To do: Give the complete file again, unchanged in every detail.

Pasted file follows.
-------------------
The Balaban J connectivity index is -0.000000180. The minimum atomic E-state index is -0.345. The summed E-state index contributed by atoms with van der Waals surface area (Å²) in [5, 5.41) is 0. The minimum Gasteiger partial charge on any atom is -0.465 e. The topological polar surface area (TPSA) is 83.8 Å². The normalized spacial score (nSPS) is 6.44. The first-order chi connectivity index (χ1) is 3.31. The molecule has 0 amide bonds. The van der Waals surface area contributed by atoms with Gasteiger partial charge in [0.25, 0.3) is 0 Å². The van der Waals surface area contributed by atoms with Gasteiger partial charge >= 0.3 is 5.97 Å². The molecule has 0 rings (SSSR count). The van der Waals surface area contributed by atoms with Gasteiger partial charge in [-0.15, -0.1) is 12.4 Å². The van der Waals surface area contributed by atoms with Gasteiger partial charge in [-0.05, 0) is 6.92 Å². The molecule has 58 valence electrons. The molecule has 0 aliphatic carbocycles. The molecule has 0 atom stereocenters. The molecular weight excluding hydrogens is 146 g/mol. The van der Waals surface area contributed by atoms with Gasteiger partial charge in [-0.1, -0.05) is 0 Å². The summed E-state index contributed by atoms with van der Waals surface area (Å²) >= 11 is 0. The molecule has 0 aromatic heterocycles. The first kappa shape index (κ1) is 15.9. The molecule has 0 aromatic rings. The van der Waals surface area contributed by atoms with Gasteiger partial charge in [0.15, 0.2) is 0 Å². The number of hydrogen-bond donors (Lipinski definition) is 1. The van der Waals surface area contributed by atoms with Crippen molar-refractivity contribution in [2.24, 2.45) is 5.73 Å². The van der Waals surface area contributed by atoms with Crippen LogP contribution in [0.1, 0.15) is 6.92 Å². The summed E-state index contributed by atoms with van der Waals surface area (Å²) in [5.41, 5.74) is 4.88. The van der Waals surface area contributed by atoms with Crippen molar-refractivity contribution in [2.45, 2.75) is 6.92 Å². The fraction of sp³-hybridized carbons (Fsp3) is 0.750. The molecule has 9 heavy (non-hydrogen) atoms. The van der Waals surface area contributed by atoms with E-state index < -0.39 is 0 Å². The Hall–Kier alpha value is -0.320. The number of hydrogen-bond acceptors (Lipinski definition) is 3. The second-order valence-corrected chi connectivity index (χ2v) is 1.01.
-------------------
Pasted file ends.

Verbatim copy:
The Balaban J connectivity index is -0.000000180. The minimum atomic E-state index is -0.345. The summed E-state index contributed by atoms with van der Waals surface area (Å²) in [5, 5.41) is 0. The minimum Gasteiger partial charge on any atom is -0.465 e. The topological polar surface area (TPSA) is 83.8 Å². The normalized spacial score (nSPS) is 6.44. The first-order chi connectivity index (χ1) is 3.31. The molecule has 0 amide bonds. The van der Waals surface area contributed by atoms with Gasteiger partial charge in [0.25, 0.3) is 0 Å². The van der Waals surface area contributed by atoms with Gasteiger partial charge >= 0.3 is 5.97 Å². The molecule has 0 rings (SSSR count). The van der Waals surface area contributed by atoms with Gasteiger partial charge in [-0.15, -0.1) is 12.4 Å². The van der Waals surface area contributed by atoms with Gasteiger partial charge in [-0.05, 0) is 6.92 Å². The molecule has 58 valence electrons. The molecule has 0 aliphatic carbocycles. The molecule has 0 atom stereocenters. The molecular weight excluding hydrogens is 146 g/mol. The van der Waals surface area contributed by atoms with Gasteiger partial charge in [-0.1, -0.05) is 0 Å². The summed E-state index contributed by atoms with van der Waals surface area (Å²) >= 11 is 0. The molecule has 0 aromatic heterocycles. The first kappa shape index (κ1) is 15.9. The molecule has 0 aromatic rings. The van der Waals surface area contributed by atoms with Gasteiger partial charge in [0.15, 0.2) is 0 Å². The number of hydrogen-bond donors (Lipinski definition) is 1. The van der Waals surface area contributed by atoms with Crippen molar-refractivity contribution in [2.24, 2.45) is 5.73 Å². The van der Waals surface area contributed by atoms with Crippen LogP contribution in [0.1, 0.15) is 6.92 Å². The summed E-state index contributed by atoms with van der Waals surface area (Å²) in [5.41, 5.74) is 4.88. The van der Waals surface area contributed by atoms with Crippen molar-refractivity contribution in [2.45, 2.75) is 6.92 Å². The fraction of sp³-hybridized carbons (Fsp3) is 0.750. The molecule has 9 heavy (non-hydrogen) atoms. The van der Waals surface area contributed by atoms with E-state index < -0.39 is 0 Å². The Hall–Kier alpha value is -0.320. The number of hydrogen-bond acceptors (Lipinski definition) is 3. The second-order valence-corrected chi connectivity index (χ2v) is 1.01.